Then there would be Divine Vessels – summoners that cast from the inquisitor spell-list as divine spells and divine variant of any directly eidolon-influencing spells. Additionally, they may enter what can be considered a kind of avatar as a standard action. This form allows you reassign your attributes (with a bonus), skills and even feats, but also temporarily prevents you from using some abilities. This form has its own hit points to take care of and effects, curses etc. all are covered. Essentially, this allows you to pseudo-gestalt with your eidolon, though the armor-bonuses the form may have beyond those granted for eidolon-form, are negated. One issue I have here, would be that while I applaud the supremely ambitious synthesist-like approach, but like the troubled archetype, this one has some potential issues: Take the fact that, as written, the archetype could reassign both attributes and skills as well as feats every time s/he changes into avatar-form and we have an unintended issue here – there is no caveat that, once chosen, attributes, skills and feats are permanent, making this archetype the ultimate wild-card character. We need more limits here. The new feats for the archetype allow you to have your animal companion change to fit your avatar form or hit harder when charging while transforming, though the latter doesn’t work as written: It requires you to charge (full-round action) in the same round you transform (standard action) – which is impossible. 1/day form-change as an immediate action is also rather powerful, as is an elemental aura, free intimidate against ANY enemy in sight and even stun enemies within 30 feet for 1 round. Especially the former is BROKEN (and yes, it’s all-caps-broken) -AoE stun, unlimited times per day? (Potentially at first level, with a save of 10+1/2 level+avatar’s con-mod for DC 16 with the bonus to AC – sans being a race with a bonus to Con! Not starting with the confusion whether the avatar’s or the vessel’s con-mod should be used upon transformation back…) AoE demoralize? Come again??? Worse, the AoE-stun can be taken by both forms, allowing you to duplicate the effect when changing back! Let’s revisit stun, shall we? Creature drops anything it holds, can’t take actions, -2 AC, no more dex to AC, +4 to CMB against them. Stun is one of the most powerful conditions in the game. This allows you to move and constantly stun-lock all adversaries that fail their (high!) save against you – constantly! This lets your allies mop up those hapless, stunned idiots while they try to get back their weapons, wands etc. What has happened here? The archetype is so close to working nicely, but as written, is just horribly, horribly broken. I’d allow this abomination nowhere near my table.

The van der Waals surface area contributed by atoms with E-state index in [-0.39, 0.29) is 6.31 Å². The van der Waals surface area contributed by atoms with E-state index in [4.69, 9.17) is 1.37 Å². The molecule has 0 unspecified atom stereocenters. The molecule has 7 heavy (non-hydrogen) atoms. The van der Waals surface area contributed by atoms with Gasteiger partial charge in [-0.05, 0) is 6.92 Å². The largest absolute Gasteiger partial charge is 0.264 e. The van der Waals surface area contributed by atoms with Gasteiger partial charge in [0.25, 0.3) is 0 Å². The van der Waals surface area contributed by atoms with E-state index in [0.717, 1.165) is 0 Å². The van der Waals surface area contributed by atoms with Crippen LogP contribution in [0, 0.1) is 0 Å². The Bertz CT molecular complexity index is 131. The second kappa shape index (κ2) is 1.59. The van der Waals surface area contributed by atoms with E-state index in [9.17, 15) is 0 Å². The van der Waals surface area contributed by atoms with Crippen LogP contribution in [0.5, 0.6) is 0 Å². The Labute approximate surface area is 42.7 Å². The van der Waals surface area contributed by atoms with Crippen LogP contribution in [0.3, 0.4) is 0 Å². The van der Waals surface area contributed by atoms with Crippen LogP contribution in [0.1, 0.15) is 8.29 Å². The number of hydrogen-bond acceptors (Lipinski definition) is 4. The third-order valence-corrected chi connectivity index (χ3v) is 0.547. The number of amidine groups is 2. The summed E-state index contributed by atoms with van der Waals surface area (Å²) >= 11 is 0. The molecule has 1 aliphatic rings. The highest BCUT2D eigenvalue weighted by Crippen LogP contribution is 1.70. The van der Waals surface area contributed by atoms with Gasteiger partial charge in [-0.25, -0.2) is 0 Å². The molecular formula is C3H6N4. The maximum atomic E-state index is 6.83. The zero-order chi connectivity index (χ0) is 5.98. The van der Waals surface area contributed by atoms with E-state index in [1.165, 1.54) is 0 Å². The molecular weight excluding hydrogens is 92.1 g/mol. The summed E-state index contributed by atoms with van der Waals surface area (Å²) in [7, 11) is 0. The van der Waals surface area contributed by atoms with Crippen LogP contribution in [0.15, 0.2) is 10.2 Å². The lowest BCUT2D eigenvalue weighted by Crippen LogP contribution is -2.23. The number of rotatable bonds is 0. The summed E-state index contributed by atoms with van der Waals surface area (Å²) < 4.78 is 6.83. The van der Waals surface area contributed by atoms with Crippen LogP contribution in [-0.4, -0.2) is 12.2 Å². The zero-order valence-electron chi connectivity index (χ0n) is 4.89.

The Fairest Lady of Love and Song’s two new domain feats that allow you to expend domain abilities to create unique effects – rather cool ones, if I may say so! Lacing spells with channel energy as damage is a concept I like, as is inciting permanent megalomania. Hedge Knight cavaliers replace mounts and cavalier’s charge with an option to temporarily make armor or shield magical, choosing from a wide array of possible spontaneous enchantments and at 11th level, may combine full attack with total defense – interesting take on the mount-less cavalier! Speaking of cavaliers – they get a new order with the Order of the Nightengale: These knights may grant temporary hit points with inspiring poetry and are buffed by permanent heroism (which can be suspended to temporarily become its greater-version) as long as they have a love. Awesome RP-potential there! At 15th level, they may also force all creatures within 30 feet to take the same damage they do – though the cavalier may not willingly fail saves while the ability is in effect. It should be noted that the ability is faultily called “spell” and has NO SAVE, which means that there’s some potential for exploitation going on here. Other than that (at this level) none too serious complaint, a nice order.
We also are introduced to 6 bardic feats (one of which you’ll know from 101 bardic feats), on allowing you to duplicate dimensional lock via bardic performance, antimagic field summoned/called creatures, inflict damage to aberrations or steel your will against will-save-prompting effects. Nice feats.